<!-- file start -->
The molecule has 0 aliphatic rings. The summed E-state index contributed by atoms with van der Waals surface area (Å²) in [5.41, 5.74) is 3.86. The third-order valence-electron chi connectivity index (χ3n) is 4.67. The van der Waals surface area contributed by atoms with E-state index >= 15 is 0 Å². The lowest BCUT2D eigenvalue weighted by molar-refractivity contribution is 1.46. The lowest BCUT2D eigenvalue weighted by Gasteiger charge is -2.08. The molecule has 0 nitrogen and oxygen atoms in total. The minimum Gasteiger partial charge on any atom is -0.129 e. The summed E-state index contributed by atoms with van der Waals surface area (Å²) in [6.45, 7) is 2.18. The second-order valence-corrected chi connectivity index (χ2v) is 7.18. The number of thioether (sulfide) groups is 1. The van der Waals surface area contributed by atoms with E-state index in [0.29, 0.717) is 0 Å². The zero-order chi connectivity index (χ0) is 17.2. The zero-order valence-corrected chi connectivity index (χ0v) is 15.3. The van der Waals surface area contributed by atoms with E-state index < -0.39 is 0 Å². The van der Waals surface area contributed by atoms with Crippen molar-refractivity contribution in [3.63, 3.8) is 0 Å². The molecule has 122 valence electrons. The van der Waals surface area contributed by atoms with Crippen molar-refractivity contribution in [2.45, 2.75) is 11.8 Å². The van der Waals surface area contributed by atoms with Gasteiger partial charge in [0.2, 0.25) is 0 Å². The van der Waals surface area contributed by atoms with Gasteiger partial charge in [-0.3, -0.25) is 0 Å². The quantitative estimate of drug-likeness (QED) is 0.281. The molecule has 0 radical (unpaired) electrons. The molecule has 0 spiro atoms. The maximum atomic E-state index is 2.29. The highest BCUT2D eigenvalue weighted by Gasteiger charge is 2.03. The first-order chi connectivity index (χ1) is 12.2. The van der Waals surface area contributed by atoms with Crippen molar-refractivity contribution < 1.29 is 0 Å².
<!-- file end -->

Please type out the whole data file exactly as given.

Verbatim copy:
The molecule has 0 aliphatic rings. The summed E-state index contributed by atoms with van der Waals surface area (Å²) in [5.41, 5.74) is 3.86. The third-order valence-electron chi connectivity index (χ3n) is 4.67. The van der Waals surface area contributed by atoms with E-state index >= 15 is 0 Å². The lowest BCUT2D eigenvalue weighted by molar-refractivity contribution is 1.46. The lowest BCUT2D eigenvalue weighted by Gasteiger charge is -2.08. The molecule has 0 nitrogen and oxygen atoms in total. The minimum Gasteiger partial charge on any atom is -0.129 e. The summed E-state index contributed by atoms with van der Waals surface area (Å²) in [6.45, 7) is 2.18. The second-order valence-corrected chi connectivity index (χ2v) is 7.18. The number of thioether (sulfide) groups is 1. The van der Waals surface area contributed by atoms with E-state index in [0.29, 0.717) is 0 Å². The zero-order chi connectivity index (χ0) is 17.2. The zero-order valence-corrected chi connectivity index (χ0v) is 15.3. The van der Waals surface area contributed by atoms with E-state index < -0.39 is 0 Å². The van der Waals surface area contributed by atoms with Crippen molar-refractivity contribution in [3.63, 3.8) is 0 Å². The molecule has 122 valence electrons. The van der Waals surface area contributed by atoms with Crippen molar-refractivity contribution in [2.45, 2.75) is 11.8 Å². The van der Waals surface area contributed by atoms with Gasteiger partial charge in [0.2, 0.25) is 0 Å². The van der Waals surface area contributed by atoms with Gasteiger partial charge in [-0.3, -0.25) is 0 Å². The quantitative estimate of drug-likeness (QED) is 0.281. The molecule has 0 radical (unpaired) electrons. The molecule has 0 spiro atoms. The maximum atomic E-state index is 2.29. The highest BCUT2D eigenvalue weighted by Gasteiger charge is 2.03. The first-order chi connectivity index (χ1) is 12.2. The van der Waals surface area contributed by atoms with Crippen molar-refractivity contribution < 1.29 is 0 Å².